CERTIORARI TO THE CIRCUIT COURT OF APPEALS FOR THE NINTH CIRCUIT.
Stone, Black, Reed, Frankfurter, Douglas, Murphy, Rutledge, Burton; Jackson took no part in the consideration or decision of this case.
MR. JUSTICE FRANKFURTER delivered the opinion of the Court.
Cheney California Lumber Company, the respondent, operated a sawmill at Greenville, California. Some employees of the Company were members of Lumber and Sawmill Workers, Local 2647, affiliated with the American Federation of Labor. The union complained to the National Labor Relations Board that the Company had engaged in unfair labor practices, in violation of § 8 of the Wagner Act, 49 Stat. 449, 452, 29 U. S. C. § 158. Following the usual procedure, there was a hearing before a trial examiner who made an intermediate report, including specific recommendations for a cease-and-desist order. The Company filed no exceptions to this report, nor did it request an oral argument before the Board. Upon due consideration, the Board adopted the findings, conclusions, and recommendations of the trial examiner. 54 N. L. R. B. 205.
Thereupon the Board asked the Circuit Court of Appeals for the Ninth Circuit to enter a decree upon its order. The Company then proposed modifications of the Board's order, which were granted by the court below. 149 F.2d 333. The Government petitioned for certiorari urging that one of the changes made by the Circuit Court of Appeals was based on a misconception of Labor Board v. Express Publishing Co., 312 U.S. 426, as to the allowable scope of the Board's power "to effectuate the policies" of the Act. § 10 (c), 49 Stat. 454, 29 U. S. C. § 160 (c). So we brought the case here. 326 U.S. 706. Upon the argument, this was the only modification to which the Government objected. We shall not consider the others. The court below struck out from the Board's order paragraph 1 (b) whereby the Company was ordered, after appropriate treatment of the unfair labor practice arising from prohibited discharge of employees, to cease and desist from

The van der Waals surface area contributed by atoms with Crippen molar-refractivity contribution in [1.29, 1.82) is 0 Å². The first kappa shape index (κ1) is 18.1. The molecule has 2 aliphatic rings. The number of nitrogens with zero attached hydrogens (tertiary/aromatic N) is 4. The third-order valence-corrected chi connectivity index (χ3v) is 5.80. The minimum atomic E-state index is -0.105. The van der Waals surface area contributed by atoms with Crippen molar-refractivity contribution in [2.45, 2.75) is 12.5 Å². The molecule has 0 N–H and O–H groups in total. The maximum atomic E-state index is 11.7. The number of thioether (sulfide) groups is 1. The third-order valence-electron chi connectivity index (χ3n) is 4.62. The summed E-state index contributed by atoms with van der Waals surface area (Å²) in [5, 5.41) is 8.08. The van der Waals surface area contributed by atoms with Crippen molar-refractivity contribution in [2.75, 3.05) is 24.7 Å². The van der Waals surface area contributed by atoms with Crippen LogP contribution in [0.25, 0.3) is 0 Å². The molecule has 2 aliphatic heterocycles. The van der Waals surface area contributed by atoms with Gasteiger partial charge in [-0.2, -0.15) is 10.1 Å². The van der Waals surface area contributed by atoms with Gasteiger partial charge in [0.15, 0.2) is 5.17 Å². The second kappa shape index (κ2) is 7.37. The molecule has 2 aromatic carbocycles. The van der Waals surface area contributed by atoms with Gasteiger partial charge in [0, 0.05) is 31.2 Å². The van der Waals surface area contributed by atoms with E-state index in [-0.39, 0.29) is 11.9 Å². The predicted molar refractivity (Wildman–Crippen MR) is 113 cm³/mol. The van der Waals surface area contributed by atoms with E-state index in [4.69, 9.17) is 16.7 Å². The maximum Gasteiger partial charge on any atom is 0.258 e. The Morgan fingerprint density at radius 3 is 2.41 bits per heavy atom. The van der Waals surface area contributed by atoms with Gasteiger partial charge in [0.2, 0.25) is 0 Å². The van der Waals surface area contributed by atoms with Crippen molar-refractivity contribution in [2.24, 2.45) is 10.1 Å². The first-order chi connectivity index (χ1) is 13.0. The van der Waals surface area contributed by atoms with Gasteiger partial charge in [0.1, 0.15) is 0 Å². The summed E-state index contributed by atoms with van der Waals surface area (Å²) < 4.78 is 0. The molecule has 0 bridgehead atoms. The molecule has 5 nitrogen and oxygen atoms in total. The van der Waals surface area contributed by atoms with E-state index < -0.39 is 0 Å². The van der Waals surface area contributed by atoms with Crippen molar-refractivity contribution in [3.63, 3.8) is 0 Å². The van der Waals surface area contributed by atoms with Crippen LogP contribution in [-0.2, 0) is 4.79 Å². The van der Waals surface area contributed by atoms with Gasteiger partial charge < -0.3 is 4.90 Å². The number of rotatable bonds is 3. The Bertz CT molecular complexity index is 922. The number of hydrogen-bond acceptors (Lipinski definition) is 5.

"(b) In any other manner interfering with, restraining, or coercing its employees in the exercise of the right to self-organization, to form, join, or assist labor organizations, to bargain collectively through representatives of their own choosing, and to engage in concerted activities, for the purpose of collective bargaining or other mutual aid or protection, as guaranteed in Section 7 of the Act."
The court found warrant for its excision of this provision in Labor Board v. Express Publishing Co., supra. That case, however, recognized that it was within the power of the Board to make an order precisely like 1 (b). It merely held that whether such an inclusive provision as 1 (b) is justified in a particular case depends upon the circumstances of the particular case before the Board. See 312 U.S. at 433, 437-38. Here the trial examiner recommended the inclusion of 1 (b) on the basis of his review of past hostilities by the Company against efforts at unionization; no exception was made either to the findings or to this recommendation; upon full consideration of the record the Board adopted the trial examiner's